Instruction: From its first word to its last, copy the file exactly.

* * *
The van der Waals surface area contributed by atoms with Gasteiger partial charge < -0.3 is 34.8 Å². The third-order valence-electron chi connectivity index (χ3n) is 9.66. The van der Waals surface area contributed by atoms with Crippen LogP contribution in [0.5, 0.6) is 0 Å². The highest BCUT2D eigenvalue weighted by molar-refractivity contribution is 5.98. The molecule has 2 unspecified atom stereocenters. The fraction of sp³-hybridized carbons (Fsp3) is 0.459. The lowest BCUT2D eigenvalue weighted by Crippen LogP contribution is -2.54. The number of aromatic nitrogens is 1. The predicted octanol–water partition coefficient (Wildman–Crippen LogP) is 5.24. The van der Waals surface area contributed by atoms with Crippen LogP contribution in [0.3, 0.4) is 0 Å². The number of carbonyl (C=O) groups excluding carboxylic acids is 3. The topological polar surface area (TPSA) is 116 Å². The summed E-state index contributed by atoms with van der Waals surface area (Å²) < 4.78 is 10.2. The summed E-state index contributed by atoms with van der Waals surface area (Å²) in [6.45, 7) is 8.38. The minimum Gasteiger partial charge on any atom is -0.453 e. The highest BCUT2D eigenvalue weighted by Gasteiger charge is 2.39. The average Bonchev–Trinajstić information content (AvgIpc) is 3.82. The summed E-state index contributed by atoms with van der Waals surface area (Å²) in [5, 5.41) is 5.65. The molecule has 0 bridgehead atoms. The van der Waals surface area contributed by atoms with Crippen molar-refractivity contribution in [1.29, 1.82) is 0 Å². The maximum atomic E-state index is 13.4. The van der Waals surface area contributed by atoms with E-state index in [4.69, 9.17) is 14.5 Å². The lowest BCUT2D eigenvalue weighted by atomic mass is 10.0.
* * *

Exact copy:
The van der Waals surface area contributed by atoms with Gasteiger partial charge < -0.3 is 34.8 Å². The third-order valence-electron chi connectivity index (χ3n) is 9.66. The van der Waals surface area contributed by atoms with Crippen LogP contribution in [0.5, 0.6) is 0 Å². The highest BCUT2D eigenvalue weighted by molar-refractivity contribution is 5.98. The molecule has 2 unspecified atom stereocenters. The fraction of sp³-hybridized carbons (Fsp3) is 0.459. The lowest BCUT2D eigenvalue weighted by Crippen LogP contribution is -2.54. The number of aromatic nitrogens is 1. The predicted octanol–water partition coefficient (Wildman–Crippen LogP) is 5.24. The van der Waals surface area contributed by atoms with Crippen LogP contribution in [0.3, 0.4) is 0 Å². The number of carbonyl (C=O) groups excluding carboxylic acids is 3. The topological polar surface area (TPSA) is 116 Å². The summed E-state index contributed by atoms with van der Waals surface area (Å²) < 4.78 is 10.2. The summed E-state index contributed by atoms with van der Waals surface area (Å²) in [6.45, 7) is 8.38. The minimum Gasteiger partial charge on any atom is -0.453 e. The highest BCUT2D eigenvalue weighted by Gasteiger charge is 2.39. The average Bonchev–Trinajstić information content (AvgIpc) is 3.82. The summed E-state index contributed by atoms with van der Waals surface area (Å²) in [5, 5.41) is 5.65. The molecule has 0 bridgehead atoms. The van der Waals surface area contributed by atoms with Crippen molar-refractivity contribution in [1.29, 1.82) is 0 Å². The maximum atomic E-state index is 13.4. The van der Waals surface area contributed by atoms with E-state index in [4.69, 9.17) is 14.5 Å². The lowest BCUT2D eigenvalue weighted by atomic mass is 10.0.